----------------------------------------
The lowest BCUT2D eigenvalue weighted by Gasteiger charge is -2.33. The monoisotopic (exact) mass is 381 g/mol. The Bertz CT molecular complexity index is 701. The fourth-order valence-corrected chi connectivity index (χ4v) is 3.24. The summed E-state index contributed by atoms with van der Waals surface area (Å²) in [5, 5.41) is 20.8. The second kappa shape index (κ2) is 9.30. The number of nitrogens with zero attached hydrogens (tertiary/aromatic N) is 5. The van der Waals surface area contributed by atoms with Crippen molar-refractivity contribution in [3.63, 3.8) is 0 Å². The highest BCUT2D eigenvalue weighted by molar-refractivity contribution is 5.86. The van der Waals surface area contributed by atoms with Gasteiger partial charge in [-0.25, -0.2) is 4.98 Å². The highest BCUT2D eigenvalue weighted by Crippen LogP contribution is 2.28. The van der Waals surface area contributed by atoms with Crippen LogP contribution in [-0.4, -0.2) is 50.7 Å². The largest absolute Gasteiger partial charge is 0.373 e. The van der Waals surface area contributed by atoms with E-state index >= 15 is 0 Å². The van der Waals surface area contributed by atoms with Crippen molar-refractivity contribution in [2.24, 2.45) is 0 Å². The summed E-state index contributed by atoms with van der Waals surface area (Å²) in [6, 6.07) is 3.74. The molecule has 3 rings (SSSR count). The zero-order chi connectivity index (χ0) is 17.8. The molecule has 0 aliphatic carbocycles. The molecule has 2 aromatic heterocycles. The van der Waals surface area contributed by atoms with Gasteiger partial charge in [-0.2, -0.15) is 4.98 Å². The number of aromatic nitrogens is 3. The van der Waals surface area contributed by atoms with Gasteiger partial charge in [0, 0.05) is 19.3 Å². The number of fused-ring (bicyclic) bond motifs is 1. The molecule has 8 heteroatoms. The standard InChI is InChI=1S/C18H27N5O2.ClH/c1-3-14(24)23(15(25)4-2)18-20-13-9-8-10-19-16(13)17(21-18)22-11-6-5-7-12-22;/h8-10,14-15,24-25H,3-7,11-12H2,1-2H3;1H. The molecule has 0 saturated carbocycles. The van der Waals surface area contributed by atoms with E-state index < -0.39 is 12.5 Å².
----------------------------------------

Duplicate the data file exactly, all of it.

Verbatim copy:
The lowest BCUT2D eigenvalue weighted by Gasteiger charge is -2.33. The monoisotopic (exact) mass is 381 g/mol. The Bertz CT molecular complexity index is 701. The fourth-order valence-corrected chi connectivity index (χ4v) is 3.24. The summed E-state index contributed by atoms with van der Waals surface area (Å²) in [5, 5.41) is 20.8. The second kappa shape index (κ2) is 9.30. The number of nitrogens with zero attached hydrogens (tertiary/aromatic N) is 5. The van der Waals surface area contributed by atoms with Crippen molar-refractivity contribution in [3.63, 3.8) is 0 Å². The highest BCUT2D eigenvalue weighted by molar-refractivity contribution is 5.86. The van der Waals surface area contributed by atoms with Gasteiger partial charge in [-0.25, -0.2) is 4.98 Å². The highest BCUT2D eigenvalue weighted by Crippen LogP contribution is 2.28. The van der Waals surface area contributed by atoms with Crippen LogP contribution in [-0.4, -0.2) is 50.7 Å². The largest absolute Gasteiger partial charge is 0.373 e. The van der Waals surface area contributed by atoms with E-state index >= 15 is 0 Å². The van der Waals surface area contributed by atoms with Crippen molar-refractivity contribution in [2.24, 2.45) is 0 Å². The summed E-state index contributed by atoms with van der Waals surface area (Å²) in [6, 6.07) is 3.74. The molecule has 3 rings (SSSR count). The zero-order chi connectivity index (χ0) is 17.8. The molecule has 0 aliphatic carbocycles. The molecule has 2 aromatic heterocycles. The van der Waals surface area contributed by atoms with Gasteiger partial charge in [-0.2, -0.15) is 4.98 Å². The number of aromatic nitrogens is 3. The van der Waals surface area contributed by atoms with Gasteiger partial charge in [0, 0.05) is 19.3 Å². The number of fused-ring (bicyclic) bond motifs is 1. The molecule has 8 heteroatoms. The standard InChI is InChI=1S/C18H27N5O2.ClH/c1-3-14(24)23(15(25)4-2)18-20-13-9-8-10-19-16(13)17(21-18)22-11-6-5-7-12-22;/h8-10,14-15,24-25H,3-7,11-12H2,1-2H3;1H. The molecule has 0 saturated carbocycles. The van der Waals surface area contributed by atoms with E-state index < -0.39 is 12.5 Å².